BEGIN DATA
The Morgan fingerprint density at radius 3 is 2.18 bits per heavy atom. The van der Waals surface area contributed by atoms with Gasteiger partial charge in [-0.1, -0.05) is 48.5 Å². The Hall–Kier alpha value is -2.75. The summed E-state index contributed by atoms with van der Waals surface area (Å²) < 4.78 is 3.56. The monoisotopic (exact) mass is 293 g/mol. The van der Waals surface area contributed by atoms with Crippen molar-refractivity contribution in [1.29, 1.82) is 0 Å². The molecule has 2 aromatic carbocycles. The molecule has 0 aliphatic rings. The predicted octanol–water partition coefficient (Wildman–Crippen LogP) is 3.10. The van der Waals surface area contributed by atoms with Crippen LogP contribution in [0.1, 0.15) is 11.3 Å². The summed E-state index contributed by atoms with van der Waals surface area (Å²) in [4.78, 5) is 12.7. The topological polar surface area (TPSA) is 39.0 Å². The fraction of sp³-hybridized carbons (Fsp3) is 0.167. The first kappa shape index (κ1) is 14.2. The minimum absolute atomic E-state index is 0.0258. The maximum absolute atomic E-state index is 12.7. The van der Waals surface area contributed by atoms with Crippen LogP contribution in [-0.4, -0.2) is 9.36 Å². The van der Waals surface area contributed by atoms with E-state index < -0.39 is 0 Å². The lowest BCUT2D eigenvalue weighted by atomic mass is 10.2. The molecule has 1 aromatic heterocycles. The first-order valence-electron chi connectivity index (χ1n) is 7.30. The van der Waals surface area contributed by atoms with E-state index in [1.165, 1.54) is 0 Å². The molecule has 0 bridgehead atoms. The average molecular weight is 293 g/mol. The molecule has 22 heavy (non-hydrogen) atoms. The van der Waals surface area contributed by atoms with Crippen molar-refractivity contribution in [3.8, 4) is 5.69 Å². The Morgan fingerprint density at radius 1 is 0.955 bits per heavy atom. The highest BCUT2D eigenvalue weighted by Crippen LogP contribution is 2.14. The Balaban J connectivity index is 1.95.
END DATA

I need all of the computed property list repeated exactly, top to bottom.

The Morgan fingerprint density at radius 3 is 2.18 bits per heavy atom. The van der Waals surface area contributed by atoms with Gasteiger partial charge in [-0.1, -0.05) is 48.5 Å². The Hall–Kier alpha value is -2.75. The summed E-state index contributed by atoms with van der Waals surface area (Å²) < 4.78 is 3.56. The monoisotopic (exact) mass is 293 g/mol. The van der Waals surface area contributed by atoms with Crippen molar-refractivity contribution in [1.29, 1.82) is 0 Å². The molecule has 2 aromatic carbocycles. The molecule has 0 aliphatic rings. The predicted octanol–water partition coefficient (Wildman–Crippen LogP) is 3.10. The van der Waals surface area contributed by atoms with Crippen LogP contribution in [0.1, 0.15) is 11.3 Å². The summed E-state index contributed by atoms with van der Waals surface area (Å²) in [4.78, 5) is 12.7. The topological polar surface area (TPSA) is 39.0 Å². The fraction of sp³-hybridized carbons (Fsp3) is 0.167. The first kappa shape index (κ1) is 14.2. The minimum absolute atomic E-state index is 0.0258. The maximum absolute atomic E-state index is 12.7. The van der Waals surface area contributed by atoms with Crippen LogP contribution in [-0.4, -0.2) is 9.36 Å². The van der Waals surface area contributed by atoms with E-state index < -0.39 is 0 Å². The lowest BCUT2D eigenvalue weighted by atomic mass is 10.2. The molecule has 1 aromatic heterocycles. The first-order valence-electron chi connectivity index (χ1n) is 7.30. The van der Waals surface area contributed by atoms with E-state index in [1.165, 1.54) is 0 Å². The molecule has 0 bridgehead atoms. The average molecular weight is 293 g/mol. The molecule has 22 heavy (non-hydrogen) atoms. The van der Waals surface area contributed by atoms with Crippen molar-refractivity contribution in [3.8, 4) is 5.69 Å². The Morgan fingerprint density at radius 1 is 0.955 bits per heavy atom. The highest BCUT2D eigenvalue weighted by Crippen LogP contribution is 2.14. The Balaban J connectivity index is 1.95.